Desmond Dekker

Compass Point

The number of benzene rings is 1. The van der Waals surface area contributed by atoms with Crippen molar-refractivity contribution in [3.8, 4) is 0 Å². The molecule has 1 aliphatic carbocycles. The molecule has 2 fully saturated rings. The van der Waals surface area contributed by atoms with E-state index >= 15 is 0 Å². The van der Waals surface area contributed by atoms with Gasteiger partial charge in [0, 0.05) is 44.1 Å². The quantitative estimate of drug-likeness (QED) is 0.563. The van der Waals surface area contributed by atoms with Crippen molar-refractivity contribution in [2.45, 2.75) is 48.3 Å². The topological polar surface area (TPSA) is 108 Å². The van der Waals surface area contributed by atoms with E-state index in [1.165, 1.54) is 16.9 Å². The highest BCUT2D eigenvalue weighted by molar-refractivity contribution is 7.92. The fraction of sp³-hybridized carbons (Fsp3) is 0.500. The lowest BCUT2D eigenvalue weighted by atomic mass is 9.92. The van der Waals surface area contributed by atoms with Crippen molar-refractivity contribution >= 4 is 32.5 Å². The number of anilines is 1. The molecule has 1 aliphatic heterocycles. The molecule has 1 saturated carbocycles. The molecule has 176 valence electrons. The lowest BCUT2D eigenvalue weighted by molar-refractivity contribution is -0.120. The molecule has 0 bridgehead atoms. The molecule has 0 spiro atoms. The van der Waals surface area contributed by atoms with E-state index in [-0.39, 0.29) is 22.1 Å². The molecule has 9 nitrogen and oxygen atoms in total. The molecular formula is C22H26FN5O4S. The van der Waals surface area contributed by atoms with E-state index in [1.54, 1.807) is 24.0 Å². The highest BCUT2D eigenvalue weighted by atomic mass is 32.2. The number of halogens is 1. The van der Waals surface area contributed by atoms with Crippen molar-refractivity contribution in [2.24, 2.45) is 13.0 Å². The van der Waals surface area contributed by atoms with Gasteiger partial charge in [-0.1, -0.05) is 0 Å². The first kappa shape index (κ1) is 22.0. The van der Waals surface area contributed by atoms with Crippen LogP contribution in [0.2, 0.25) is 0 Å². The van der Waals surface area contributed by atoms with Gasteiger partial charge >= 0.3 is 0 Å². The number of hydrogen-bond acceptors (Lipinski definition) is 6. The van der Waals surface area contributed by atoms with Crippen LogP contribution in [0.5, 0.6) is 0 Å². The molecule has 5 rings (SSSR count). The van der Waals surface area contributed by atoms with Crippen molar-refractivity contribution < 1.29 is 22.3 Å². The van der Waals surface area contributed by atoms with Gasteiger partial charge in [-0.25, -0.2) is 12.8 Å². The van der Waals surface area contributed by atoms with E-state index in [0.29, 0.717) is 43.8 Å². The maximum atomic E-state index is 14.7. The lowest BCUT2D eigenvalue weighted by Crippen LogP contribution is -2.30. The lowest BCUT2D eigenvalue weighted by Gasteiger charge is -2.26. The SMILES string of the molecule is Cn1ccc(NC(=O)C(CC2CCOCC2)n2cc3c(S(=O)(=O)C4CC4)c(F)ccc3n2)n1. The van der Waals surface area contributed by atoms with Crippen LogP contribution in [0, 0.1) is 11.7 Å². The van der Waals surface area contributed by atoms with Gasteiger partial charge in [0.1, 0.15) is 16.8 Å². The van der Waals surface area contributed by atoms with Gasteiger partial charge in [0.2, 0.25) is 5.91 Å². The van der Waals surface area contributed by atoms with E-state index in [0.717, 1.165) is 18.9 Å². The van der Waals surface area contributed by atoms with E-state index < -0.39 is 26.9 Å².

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The producer's role in reggae can never be overstated, they are the driving force behind the music, each with a sound as distinctive as any singer or musician. A fact that truly hits home when you stumble across a particularly bad production, and there are few worse out there than Desmond Dekker's Compass Point. Stiff was just too clever for its own good here, pairing veteran star Desmond Dekker with the reggae influenced artist Robert Palmer. Unfortunately, Palmer wasn't singing but producing, and "should never have happened" is the kindest term one can use for the results. Pick your nadir: the Sweet-esque stomper "Cindy" or the industrial-laced, new wave-y electronica of "That's My Woman," and pity poor Dekker, who desperately tries and fails to pull them out of the rubbish bin. Those are horrifying, but it's the reggae numbers that truly terrify, not merely because musically they're just soulless crap, but because in their sparse, synth heavy arrangements they actually foreshadow ragga at its worst. It's no wonder Dekker sounds so strained across so much of the set, as he attempts to single-handedly salvage the songs. Criminally, virtually all of them were worth saving, and in another setting they would have shone. "Isabella," for example, is presented in laughable deep roots style, but the singer's soulful performance drives home the song's true potential. "Come Back" is classic Dekker, and one can only imagine how big a smash it might have been in Leslie Kong's hands. "We Can and Shall" once was an overblown remodel of Dekker's hit "Pretty Africa." Palmer presents "I Do Believe/My Destiny" like a British Christmas single, but even his over the top production can't quite dampen Dekker's religious fervor. "Hurts So Bad" and "I'll Get By" are both infectious beating-the-odds songs, equally upbeat is the conscious "Big- Headed" and the bouncy bonus track "Moving On." These are the high points on the CD reissue; the low point comes with the disco-inferno cover of "Hot City" which, unbelievably, was actually released as a single. Oddly though, as gawdawful as it sounds in Dekker's hands, it would spark his former labelmate Jimmy Cliff, who would more successfully twin reggae and disco later in the '80s. One can only recommend this set as an object lesson. Hardcore Dekker fans will perhaps be capable of stripping away the dross to hear the beauty of the songs and admire the star's valiant performances, but they've got their work cut out for them.

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